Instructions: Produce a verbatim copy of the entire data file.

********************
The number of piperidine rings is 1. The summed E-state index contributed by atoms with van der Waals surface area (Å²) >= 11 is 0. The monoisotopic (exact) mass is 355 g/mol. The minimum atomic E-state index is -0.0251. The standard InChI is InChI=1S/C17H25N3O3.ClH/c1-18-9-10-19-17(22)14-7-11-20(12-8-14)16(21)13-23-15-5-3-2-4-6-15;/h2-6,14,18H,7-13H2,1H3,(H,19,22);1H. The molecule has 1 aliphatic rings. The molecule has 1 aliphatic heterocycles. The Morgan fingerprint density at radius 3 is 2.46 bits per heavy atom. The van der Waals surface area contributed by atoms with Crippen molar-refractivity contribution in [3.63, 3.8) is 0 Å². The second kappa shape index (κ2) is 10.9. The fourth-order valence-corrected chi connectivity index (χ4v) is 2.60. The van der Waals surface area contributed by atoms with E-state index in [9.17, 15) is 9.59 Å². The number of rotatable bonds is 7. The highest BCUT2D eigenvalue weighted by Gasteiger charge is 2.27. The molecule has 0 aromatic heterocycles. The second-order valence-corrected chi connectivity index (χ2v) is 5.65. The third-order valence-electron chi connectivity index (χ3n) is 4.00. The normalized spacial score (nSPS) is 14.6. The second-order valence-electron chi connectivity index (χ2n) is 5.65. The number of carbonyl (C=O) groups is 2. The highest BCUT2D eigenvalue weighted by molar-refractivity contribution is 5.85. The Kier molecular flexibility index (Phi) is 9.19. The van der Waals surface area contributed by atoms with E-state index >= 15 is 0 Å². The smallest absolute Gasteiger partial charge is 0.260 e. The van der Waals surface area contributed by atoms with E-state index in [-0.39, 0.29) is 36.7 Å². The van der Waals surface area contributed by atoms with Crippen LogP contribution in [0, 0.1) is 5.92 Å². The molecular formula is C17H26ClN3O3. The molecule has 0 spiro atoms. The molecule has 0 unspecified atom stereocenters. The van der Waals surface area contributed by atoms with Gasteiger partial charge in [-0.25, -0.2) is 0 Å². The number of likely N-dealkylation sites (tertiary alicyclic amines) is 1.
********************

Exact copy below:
The number of piperidine rings is 1. The summed E-state index contributed by atoms with van der Waals surface area (Å²) >= 11 is 0. The monoisotopic (exact) mass is 355 g/mol. The minimum atomic E-state index is -0.0251. The standard InChI is InChI=1S/C17H25N3O3.ClH/c1-18-9-10-19-17(22)14-7-11-20(12-8-14)16(21)13-23-15-5-3-2-4-6-15;/h2-6,14,18H,7-13H2,1H3,(H,19,22);1H. The molecule has 1 aliphatic rings. The molecule has 1 aliphatic heterocycles. The Morgan fingerprint density at radius 3 is 2.46 bits per heavy atom. The van der Waals surface area contributed by atoms with Crippen molar-refractivity contribution in [3.63, 3.8) is 0 Å². The second kappa shape index (κ2) is 10.9. The fourth-order valence-corrected chi connectivity index (χ4v) is 2.60. The van der Waals surface area contributed by atoms with E-state index in [9.17, 15) is 9.59 Å². The number of rotatable bonds is 7. The highest BCUT2D eigenvalue weighted by Gasteiger charge is 2.27. The molecule has 0 aromatic heterocycles. The second-order valence-corrected chi connectivity index (χ2v) is 5.65. The third-order valence-electron chi connectivity index (χ3n) is 4.00. The normalized spacial score (nSPS) is 14.6. The second-order valence-electron chi connectivity index (χ2n) is 5.65. The number of carbonyl (C=O) groups is 2. The highest BCUT2D eigenvalue weighted by molar-refractivity contribution is 5.85. The Kier molecular flexibility index (Phi) is 9.19. The van der Waals surface area contributed by atoms with E-state index >= 15 is 0 Å². The smallest absolute Gasteiger partial charge is 0.260 e. The van der Waals surface area contributed by atoms with E-state index in [-0.39, 0.29) is 36.7 Å². The van der Waals surface area contributed by atoms with Crippen LogP contribution in [0, 0.1) is 5.92 Å². The molecular formula is C17H26ClN3O3. The molecule has 0 spiro atoms. The molecule has 0 unspecified atom stereocenters. The van der Waals surface area contributed by atoms with Gasteiger partial charge in [-0.25, -0.2) is 0 Å². The number of likely N-dealkylation sites (tertiary alicyclic amines) is 1.